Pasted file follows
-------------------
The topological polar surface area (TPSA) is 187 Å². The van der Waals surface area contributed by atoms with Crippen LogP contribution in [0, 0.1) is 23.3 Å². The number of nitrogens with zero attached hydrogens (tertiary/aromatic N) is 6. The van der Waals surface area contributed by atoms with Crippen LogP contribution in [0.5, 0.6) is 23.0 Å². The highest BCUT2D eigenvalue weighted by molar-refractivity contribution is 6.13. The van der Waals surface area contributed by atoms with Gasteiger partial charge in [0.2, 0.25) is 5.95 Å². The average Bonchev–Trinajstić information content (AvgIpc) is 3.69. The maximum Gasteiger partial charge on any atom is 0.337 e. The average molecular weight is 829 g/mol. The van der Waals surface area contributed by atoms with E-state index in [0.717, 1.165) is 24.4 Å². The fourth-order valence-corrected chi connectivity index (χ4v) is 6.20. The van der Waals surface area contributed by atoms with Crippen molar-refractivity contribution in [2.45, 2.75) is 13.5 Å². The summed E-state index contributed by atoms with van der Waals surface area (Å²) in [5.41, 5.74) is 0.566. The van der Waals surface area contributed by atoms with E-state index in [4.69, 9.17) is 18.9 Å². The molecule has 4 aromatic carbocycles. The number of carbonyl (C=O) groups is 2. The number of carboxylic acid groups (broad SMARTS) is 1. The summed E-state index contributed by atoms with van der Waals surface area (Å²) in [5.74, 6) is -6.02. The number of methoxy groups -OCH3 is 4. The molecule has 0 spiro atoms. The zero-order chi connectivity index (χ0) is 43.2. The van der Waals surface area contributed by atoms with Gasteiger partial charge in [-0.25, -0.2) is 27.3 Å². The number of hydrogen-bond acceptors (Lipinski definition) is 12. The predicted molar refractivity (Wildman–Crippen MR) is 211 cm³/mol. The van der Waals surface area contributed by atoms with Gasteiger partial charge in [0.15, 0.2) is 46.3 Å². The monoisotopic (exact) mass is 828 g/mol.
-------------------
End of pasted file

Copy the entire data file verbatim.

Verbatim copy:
The topological polar surface area (TPSA) is 187 Å². The van der Waals surface area contributed by atoms with Crippen LogP contribution in [0, 0.1) is 23.3 Å². The number of nitrogens with zero attached hydrogens (tertiary/aromatic N) is 6. The van der Waals surface area contributed by atoms with Crippen LogP contribution in [0.5, 0.6) is 23.0 Å². The highest BCUT2D eigenvalue weighted by molar-refractivity contribution is 6.13. The van der Waals surface area contributed by atoms with Gasteiger partial charge in [0.2, 0.25) is 5.95 Å². The average Bonchev–Trinajstić information content (AvgIpc) is 3.69. The maximum Gasteiger partial charge on any atom is 0.337 e. The average molecular weight is 829 g/mol. The van der Waals surface area contributed by atoms with E-state index in [0.717, 1.165) is 24.4 Å². The fourth-order valence-corrected chi connectivity index (χ4v) is 6.20. The van der Waals surface area contributed by atoms with Crippen molar-refractivity contribution in [2.45, 2.75) is 13.5 Å². The summed E-state index contributed by atoms with van der Waals surface area (Å²) in [5.41, 5.74) is 0.566. The van der Waals surface area contributed by atoms with E-state index in [4.69, 9.17) is 18.9 Å². The molecule has 4 aromatic carbocycles. The number of carbonyl (C=O) groups is 2. The number of carboxylic acid groups (broad SMARTS) is 1. The summed E-state index contributed by atoms with van der Waals surface area (Å²) in [5.74, 6) is -6.02. The number of methoxy groups -OCH3 is 4. The molecule has 0 spiro atoms. The zero-order chi connectivity index (χ0) is 43.2. The van der Waals surface area contributed by atoms with Gasteiger partial charge in [-0.25, -0.2) is 27.3 Å². The number of hydrogen-bond acceptors (Lipinski definition) is 12. The predicted molar refractivity (Wildman–Crippen MR) is 211 cm³/mol. The van der Waals surface area contributed by atoms with Gasteiger partial charge in [0.15, 0.2) is 46.3 Å². The monoisotopic (exact) mass is 828 g/mol.